1. Background context- the current agriculture, environmental and animal care landscape

1. Economic Impact

This is a broad ranging route with occupations that range from primary production, environmental stewardship to service provision, for both commercial and non-commercial customers. The total economic benefits of this route are difficult to aggregate due to the diversity of the of occupations and their associated businesses.

We have therefore chosen to highlight a selection of economic contributions in this section to demonstrate the importance of the route.

DEFRA’s UK farming estimates for 2020, released in May 2021, outline that in 2020 the total Income from Farming was estimated to be £4,119 million, a decrease of £768 million (-15.7%) from 2019. DEFRA describe the total Income from Farming as the total profit from all UK farming businesses within a calendar year – measuring the return to all entrepreneurs for their management, inputs, labour and capital invested. DEFRA’s figures also highlight that in 2020, agriculture’s contribution to the UK economy was £9,435 million, a fall of £676 million (-6.7%) compared with 2019. Decreases between 2019 and 2020 were, in part, due to a fall in the value of crop output, following unfavourable weather and a fall in the value of output from inseparable non-agricultural activities (diversified activities) due to Covid-19 lockdowns. Livestock outputs though, were more favourable in 2020 – valued at £15,072 million, an increase of £490 million or 3.4% compared with 2019. All four main livestock groups (cattle, pigs, sheep and poultry) had value increase in 2020 of 5% and 8% on 2019.

As well as agriculture, the pet market is sizeable within the UK. The PDSA’s 2021 animal wellbeing report estimates (as pets) there to be 9.6 million dogs 10.7 million cats and 900,000 rabbits and – supporting the need for occupational standards such as the animal care and welfare assistant (level 2) and veterinary nurse (leve3). Pets at Home estimated the UK pet care market is estimated at £6.2 billion, including £4.1 billion in retail (food and accessories) and £2.1 billion in veterinary care. In their 2021 report, Pets at Home note that COVID-19 has changed how we work and spend our leisure time, estimating that the number of pets increased by 8% in 12 months. In addition, advances in digital communication and COVID-19 restrictions meant there was estimated to be 90,000 remote veterinary consultations annually according to the Vet Connection.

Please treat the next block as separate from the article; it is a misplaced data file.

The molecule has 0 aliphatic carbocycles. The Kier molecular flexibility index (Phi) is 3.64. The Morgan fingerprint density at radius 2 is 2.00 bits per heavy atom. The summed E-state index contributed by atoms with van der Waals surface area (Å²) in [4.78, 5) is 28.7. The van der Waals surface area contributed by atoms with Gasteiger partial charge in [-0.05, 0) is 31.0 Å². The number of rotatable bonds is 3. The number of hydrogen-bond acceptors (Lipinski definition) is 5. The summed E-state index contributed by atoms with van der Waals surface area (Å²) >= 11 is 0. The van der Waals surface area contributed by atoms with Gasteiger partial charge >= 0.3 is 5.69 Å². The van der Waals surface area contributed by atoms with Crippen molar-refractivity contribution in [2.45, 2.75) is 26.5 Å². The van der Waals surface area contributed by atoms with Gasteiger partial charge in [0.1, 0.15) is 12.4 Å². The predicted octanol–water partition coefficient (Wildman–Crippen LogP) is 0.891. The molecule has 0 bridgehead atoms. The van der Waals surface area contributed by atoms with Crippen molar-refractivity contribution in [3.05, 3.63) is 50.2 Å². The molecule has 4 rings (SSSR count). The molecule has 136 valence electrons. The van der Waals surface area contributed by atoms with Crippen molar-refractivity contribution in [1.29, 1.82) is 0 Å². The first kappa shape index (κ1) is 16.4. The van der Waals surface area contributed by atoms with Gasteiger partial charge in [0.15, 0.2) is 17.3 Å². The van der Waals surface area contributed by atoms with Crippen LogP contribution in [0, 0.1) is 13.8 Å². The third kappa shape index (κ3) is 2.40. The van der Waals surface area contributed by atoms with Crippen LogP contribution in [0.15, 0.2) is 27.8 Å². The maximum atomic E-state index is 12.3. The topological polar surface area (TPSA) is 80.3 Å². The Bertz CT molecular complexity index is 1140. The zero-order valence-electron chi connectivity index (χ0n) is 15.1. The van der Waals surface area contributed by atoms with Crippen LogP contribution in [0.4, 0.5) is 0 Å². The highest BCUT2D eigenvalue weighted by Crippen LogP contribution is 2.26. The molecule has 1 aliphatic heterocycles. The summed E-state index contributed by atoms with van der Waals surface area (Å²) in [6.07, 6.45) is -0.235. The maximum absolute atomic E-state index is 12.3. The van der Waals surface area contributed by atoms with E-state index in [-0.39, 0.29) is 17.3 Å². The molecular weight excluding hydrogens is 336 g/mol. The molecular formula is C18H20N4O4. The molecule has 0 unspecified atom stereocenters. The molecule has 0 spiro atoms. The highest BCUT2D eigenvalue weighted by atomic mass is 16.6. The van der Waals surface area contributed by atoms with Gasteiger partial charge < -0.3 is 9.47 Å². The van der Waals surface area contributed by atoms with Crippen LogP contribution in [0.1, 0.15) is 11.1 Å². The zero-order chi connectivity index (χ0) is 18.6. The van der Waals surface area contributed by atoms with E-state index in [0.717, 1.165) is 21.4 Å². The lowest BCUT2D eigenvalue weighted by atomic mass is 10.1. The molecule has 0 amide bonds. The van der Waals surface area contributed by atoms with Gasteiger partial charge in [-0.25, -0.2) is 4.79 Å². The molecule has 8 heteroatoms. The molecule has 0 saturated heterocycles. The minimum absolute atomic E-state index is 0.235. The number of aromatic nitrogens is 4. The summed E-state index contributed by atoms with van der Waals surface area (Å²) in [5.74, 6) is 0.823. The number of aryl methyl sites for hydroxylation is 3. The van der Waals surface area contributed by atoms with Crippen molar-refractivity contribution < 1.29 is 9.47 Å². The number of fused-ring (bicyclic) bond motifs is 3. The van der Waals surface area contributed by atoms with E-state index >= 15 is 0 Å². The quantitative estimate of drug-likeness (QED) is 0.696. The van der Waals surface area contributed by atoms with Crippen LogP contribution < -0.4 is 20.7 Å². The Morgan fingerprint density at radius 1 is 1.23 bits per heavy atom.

In addition, the British Equestrian Trade Association’s National Equestrian Survey 2019 highlighted that the equestrian sector’s economic was £4.7 billion of consumer spending, with an estimated horse population in Britain of 847,000 – creating a demand for occupational standards such as equine groom (level 2), equine groom (level 3), farrier (level 3) and animal trainer (level 4).

In terms of the horticulture aspect of the route, the 2019 report for the Ornamental Horticulture Roundtable Group outlines that the ornamental horticulture sector is estimated to have 32,000 businesses that support over 300,000 workers. Their report highlights that Oxford Economics calculates that the sector contributes close to £12bn GDP and the Office of National Statistics (ONS) estimate 92% of the sector comprises of micro and small businesses. However, the report notes that: